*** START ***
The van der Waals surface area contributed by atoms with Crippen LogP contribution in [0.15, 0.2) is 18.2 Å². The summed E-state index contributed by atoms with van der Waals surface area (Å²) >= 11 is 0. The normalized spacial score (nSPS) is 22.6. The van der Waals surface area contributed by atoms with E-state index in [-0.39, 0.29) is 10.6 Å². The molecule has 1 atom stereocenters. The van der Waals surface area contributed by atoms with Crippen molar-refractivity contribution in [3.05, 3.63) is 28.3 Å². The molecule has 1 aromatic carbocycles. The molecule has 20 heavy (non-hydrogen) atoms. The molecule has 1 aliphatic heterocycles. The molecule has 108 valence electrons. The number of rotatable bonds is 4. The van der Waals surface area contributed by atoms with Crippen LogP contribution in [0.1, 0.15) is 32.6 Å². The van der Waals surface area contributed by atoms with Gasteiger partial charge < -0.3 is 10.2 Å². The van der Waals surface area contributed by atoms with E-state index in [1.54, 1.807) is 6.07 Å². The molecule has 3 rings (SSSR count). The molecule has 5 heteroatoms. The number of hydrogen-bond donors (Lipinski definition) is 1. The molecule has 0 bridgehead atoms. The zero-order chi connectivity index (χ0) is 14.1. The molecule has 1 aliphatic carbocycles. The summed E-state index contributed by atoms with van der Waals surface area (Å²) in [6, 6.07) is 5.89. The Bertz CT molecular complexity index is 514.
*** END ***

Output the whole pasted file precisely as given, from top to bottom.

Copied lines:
The van der Waals surface area contributed by atoms with Crippen LogP contribution in [0.15, 0.2) is 18.2 Å². The summed E-state index contributed by atoms with van der Waals surface area (Å²) >= 11 is 0. The normalized spacial score (nSPS) is 22.6. The van der Waals surface area contributed by atoms with E-state index in [-0.39, 0.29) is 10.6 Å². The molecule has 1 atom stereocenters. The van der Waals surface area contributed by atoms with Crippen molar-refractivity contribution in [3.05, 3.63) is 28.3 Å². The molecule has 1 aromatic carbocycles. The molecule has 20 heavy (non-hydrogen) atoms. The molecule has 1 aliphatic heterocycles. The molecule has 108 valence electrons. The number of rotatable bonds is 4. The van der Waals surface area contributed by atoms with Crippen LogP contribution in [0.1, 0.15) is 32.6 Å². The van der Waals surface area contributed by atoms with Gasteiger partial charge < -0.3 is 10.2 Å². The van der Waals surface area contributed by atoms with E-state index in [1.54, 1.807) is 6.07 Å². The molecule has 3 rings (SSSR count). The molecule has 5 heteroatoms. The number of hydrogen-bond donors (Lipinski definition) is 1. The molecule has 0 bridgehead atoms. The zero-order chi connectivity index (χ0) is 14.1. The molecule has 1 aliphatic carbocycles. The summed E-state index contributed by atoms with van der Waals surface area (Å²) in [6, 6.07) is 5.89. The Bertz CT molecular complexity index is 514.